Cognizant Technology Solutions U.S. Corporation v. Duan Xiang Wang
Forum Claim Number: FA2006001901804
3 August 2020
As a recurring theme in domain name disputes, this case emphasises the need to bring proper evidence to support any allegations made. It also highlights the scope of the UDRP for the panel to conduct its own research in the absence of evidence from the parties.
Often a Complainant will succeed because the Respondent simply failed to respond and the case is undefended. However, we also see cases where Complainants occasionally make unfounded allegations for which there is no evidence.
In these cases, the Complainant runs the risk of losing, even if the case is undefended - and might even be scolded for misusing its power or bringing the claim in bad faith (see recently AIRY GreenTech GmbH v. Privacydotlink Customer 3050720).
However, as we see in this case, the Panel also has scope to conduct its own research. This is in sharp contrast to the role of a judge in traditional litigation and highlights the flexibility and adaptability of the arbitration process.
The key issue is therefore how much factual research the Panel may or should undertake in order to make a finding.
Generally speaking, the role of the Panel is to make a decision based on the evidence presented to it (UDRP Rule 15(a)). However, the Panel may also determine the admissibility, relevance, materiality and weight of the evidence (Rule 10(d)). As such, there will be times (as in the Cognizant Case) when there is simply not enough evidence given by both parties to enable the panel to make a decision.
This issue was discussed in the 2017 WIPO Jurisprudential Overview 3.0, and, although it cannot bind panelists in their decision-making process, it suggests that the Panel may put on a slightly more inquisitorial hat and do some of its own research. However, this is a limited right and it should not be thought that the Panel may take an extensive part in the proceeding to the extent that it is providing evidence that the parties should provide themselves. Thus, it is suggested by the Overview that a panel might visit the website in question, meaning presumably the website to which the disputed domain name resolves.( It might be more contentious whether the Panel may visit the website of the Complainant to see what it has been up to!). It is also suggested that the Panel may explore internet archives which includes the famous Wayback Machine and Wikipedia and may look at trademark registration databases.(The latter sometimes reveals interesting information that the party should have revealed itself, for example that its trademark was subject to a disclaimer that it did not claim exclusive rights to a word in its trademark, except when it was used in that way, i.e. used in the trademark).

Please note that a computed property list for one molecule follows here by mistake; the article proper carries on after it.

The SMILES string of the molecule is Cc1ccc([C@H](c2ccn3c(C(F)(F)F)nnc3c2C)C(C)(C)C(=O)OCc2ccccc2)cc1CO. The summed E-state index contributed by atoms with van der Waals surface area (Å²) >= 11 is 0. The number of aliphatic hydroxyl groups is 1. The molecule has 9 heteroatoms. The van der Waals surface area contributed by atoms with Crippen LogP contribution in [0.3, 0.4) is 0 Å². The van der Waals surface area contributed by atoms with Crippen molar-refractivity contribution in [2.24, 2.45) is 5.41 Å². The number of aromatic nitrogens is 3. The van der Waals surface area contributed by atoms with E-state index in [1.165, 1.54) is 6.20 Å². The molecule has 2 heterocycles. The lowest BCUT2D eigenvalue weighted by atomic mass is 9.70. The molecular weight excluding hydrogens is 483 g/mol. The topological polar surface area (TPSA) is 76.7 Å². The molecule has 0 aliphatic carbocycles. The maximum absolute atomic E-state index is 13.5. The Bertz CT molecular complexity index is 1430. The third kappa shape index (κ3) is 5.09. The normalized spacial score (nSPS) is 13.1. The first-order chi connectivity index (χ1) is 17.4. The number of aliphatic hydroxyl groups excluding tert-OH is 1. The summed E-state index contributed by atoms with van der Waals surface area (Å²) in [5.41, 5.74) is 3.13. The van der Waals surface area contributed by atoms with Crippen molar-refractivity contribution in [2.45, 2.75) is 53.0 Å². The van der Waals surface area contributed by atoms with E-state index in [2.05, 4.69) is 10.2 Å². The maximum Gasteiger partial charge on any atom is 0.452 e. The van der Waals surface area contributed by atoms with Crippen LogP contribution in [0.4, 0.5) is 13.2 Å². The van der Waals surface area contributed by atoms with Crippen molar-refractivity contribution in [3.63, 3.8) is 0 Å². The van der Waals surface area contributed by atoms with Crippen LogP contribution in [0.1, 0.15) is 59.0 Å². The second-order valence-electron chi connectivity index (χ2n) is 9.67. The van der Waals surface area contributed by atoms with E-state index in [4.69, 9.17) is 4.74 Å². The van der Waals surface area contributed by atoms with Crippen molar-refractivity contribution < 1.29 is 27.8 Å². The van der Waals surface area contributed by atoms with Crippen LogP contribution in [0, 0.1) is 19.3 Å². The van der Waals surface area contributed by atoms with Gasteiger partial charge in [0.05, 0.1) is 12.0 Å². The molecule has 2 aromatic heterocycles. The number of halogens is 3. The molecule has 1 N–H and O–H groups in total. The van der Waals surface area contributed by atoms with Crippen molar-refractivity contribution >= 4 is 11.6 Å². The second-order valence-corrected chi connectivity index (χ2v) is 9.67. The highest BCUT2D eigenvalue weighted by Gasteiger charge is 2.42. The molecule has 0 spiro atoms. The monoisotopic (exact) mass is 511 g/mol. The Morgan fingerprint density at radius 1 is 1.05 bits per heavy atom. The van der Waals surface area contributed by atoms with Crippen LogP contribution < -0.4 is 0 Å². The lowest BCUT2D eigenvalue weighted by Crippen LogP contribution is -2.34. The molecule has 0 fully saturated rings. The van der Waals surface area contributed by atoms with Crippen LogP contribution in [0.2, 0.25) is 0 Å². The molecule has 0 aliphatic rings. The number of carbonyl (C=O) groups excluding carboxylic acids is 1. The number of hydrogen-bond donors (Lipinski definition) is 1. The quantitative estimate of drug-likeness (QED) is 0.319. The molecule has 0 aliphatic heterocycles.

Interestingly, in the same WIPO discussion it was suggested that the Panel may also draw inferences from an absence of evidence, such as a failure to reply. That can clearly be done, depending of course on the facts. This is in further contrast to a typical court setting, in which silence or lack of defence is usually not taken as evidence or an admission - and the onus remains strictly on the prosecutor or plaintiff to prove its claims.
The Cognizant Case clearly applies these flexible principles - and flexible they must always be, or the arbitral function will have been compromised. The Panel may , for example, conduct a small amount of research by visiting the website in question, and examining internet archives to see if there is an active email account attached to the domain name. In the absence of a clear use of the website, the Panel may well apply the ‘doctrine of passive holding’ and uphold the Complainant’s request to have the domain transferred.
It must always be remembered that although the Panel has power to conduct its own research, it should be done modestly and not on matters of great substance that may by themselves determine the outcome of the case.
In the Cognizant Case, the panelist searched the Internet Archive and found that the domain name had not been used in the past and was not presently being used for an email service. Accordingly, as it was not being used at all, it could not have been used for a bona fide purpose. This seems to have helped the panelist conclude that the Respondent could not have shown that it had a right or legitimate interest in the domain name and the Complainant succeeded.
Finally, an interesting question remains to be asked. If the evidence discovered by a panel in private research is really very significant and could be pivotal to the decision, should not the panel bring this to the notice of the other side, i.e. the side to whose prejudice the evidence may be used and give it an opportunity to reply to the new evidence? We leave that question for you to ponder.